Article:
BORN FREE WELCOMES CALLS FROM COSTA RICA AND GABON FOR A NEW GLOBAL AGREEMENT TO COMBAT WILDLIFE CRIME
We warmly welcome the joint statement made on behalf of the Presidents of Costa Rica and Gabon at the opening session of the Thirtieth Session of the UN Commission on Crime Prevention and Criminal Justice in Vienna on 17th May, calling for the establishment and implementation of a global agreement to tackle wildlife crime.
Responding to the news, Will Travers OBE, Born Free’s co-founder and Executive President, said: “There has perhaps, in our lifetimes, never been a greater need for visionary and transformative leadership. We simply have no alternative but to tackle the most pressing threats faced by humanity and the ongoing devastating impact of the pandemic is clear evidence. If we don’t rewrite our relationship with the natural world and continue to exploit it with no regard for the consequences, our future and the future of all life on earth is very uncertain.”
In March 2020, Born Free co-founded the Global Initiative to End Wildlife Crime which was established to promote the need for a new global agreement on wildlife crime, and for the amendment of existing international wildlife trade laws to include public and animal health criteria into decision-making. The Initiative has identified a protocol under the United National Convention Against Transnational Organised Crime (UNTOC) as the appropriate vehicle for an international agreement, and has produced a draft protocol in collaboration with legal advisors. UNTOC already has protocols on human trafficking, migrant smuggling and the illicit firearms trade.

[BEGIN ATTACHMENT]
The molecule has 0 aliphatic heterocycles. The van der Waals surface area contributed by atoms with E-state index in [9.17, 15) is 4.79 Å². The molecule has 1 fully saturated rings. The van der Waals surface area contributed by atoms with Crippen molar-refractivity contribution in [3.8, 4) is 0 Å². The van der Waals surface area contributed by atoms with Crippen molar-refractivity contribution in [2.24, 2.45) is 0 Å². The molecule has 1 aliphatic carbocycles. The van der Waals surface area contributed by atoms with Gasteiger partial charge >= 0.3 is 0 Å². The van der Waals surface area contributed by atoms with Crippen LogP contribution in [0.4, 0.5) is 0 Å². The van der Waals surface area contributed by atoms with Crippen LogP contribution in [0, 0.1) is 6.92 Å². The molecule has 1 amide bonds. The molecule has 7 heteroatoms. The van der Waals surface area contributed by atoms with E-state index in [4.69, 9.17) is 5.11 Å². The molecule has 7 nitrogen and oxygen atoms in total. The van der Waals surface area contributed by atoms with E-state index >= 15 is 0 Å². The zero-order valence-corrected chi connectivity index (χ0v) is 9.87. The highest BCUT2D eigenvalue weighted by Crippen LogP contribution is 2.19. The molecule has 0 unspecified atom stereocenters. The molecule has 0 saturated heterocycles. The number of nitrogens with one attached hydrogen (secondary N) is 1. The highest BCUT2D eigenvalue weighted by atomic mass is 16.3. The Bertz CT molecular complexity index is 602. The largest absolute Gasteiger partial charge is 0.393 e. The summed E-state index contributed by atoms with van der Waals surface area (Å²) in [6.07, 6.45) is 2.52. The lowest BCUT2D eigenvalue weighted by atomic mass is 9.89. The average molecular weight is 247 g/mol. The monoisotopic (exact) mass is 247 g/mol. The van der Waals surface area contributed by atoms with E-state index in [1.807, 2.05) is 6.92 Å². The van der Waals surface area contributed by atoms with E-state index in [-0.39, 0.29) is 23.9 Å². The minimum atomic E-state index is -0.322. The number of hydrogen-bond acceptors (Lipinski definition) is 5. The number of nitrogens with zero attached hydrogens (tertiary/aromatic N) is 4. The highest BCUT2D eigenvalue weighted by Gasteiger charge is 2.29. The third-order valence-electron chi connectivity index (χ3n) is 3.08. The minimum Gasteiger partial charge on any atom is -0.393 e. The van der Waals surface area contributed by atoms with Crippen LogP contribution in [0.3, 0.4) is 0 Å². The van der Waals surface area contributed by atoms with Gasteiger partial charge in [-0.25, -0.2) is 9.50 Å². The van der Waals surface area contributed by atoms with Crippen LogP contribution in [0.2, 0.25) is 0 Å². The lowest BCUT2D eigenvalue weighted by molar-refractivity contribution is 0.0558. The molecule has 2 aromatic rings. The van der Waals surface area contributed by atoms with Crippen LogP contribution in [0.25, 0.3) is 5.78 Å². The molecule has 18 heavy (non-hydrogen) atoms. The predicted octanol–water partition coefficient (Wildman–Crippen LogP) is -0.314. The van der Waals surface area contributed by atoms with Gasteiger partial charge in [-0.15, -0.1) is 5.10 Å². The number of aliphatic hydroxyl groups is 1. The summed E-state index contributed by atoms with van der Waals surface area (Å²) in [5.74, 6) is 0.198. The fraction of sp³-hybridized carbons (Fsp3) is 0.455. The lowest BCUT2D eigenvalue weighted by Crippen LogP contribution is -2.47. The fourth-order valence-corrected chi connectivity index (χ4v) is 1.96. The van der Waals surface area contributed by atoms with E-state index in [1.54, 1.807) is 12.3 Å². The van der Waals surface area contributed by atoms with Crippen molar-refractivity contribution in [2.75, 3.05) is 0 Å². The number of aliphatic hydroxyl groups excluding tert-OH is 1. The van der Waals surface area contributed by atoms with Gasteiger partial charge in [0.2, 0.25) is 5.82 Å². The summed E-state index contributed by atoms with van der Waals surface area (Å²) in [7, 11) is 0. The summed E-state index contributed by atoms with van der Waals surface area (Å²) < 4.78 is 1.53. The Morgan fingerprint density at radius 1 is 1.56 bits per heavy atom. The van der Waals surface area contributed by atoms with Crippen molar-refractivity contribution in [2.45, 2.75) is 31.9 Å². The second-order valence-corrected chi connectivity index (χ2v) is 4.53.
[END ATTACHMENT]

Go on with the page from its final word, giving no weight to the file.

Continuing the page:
Chaired by John Scanlon AO, former Secretary General of the Convention on International Trade in Endangered Species of Wild Fauna and Flora (CITES), the Global Initiative has been working hard to promote its objectives with government and at international forums. The strong support voiced by Costa Rica and Gabon represents a significant step towards achieving its objectives, alongside the support for a global agreement expressed by the European Commission.
Will Travers continued: “Ending wildlife crime and taking a One-Health approach to the way we conduct our lives, as has been set out in this Statement, must form the core of our high-priority agenda going forwards. I urge all those in positions of leadership to join hands in this endeavour. Quite simply, it could not be more important.”
International wildlife crime threatens wildlife and biodiversity, disrupts ecosystem functionality, exacerbates climate change, and increases the risk to animal and human health through infectious diseases. It is estimated to cost the global economy between $1-2 trillion a year, according to the World Bank.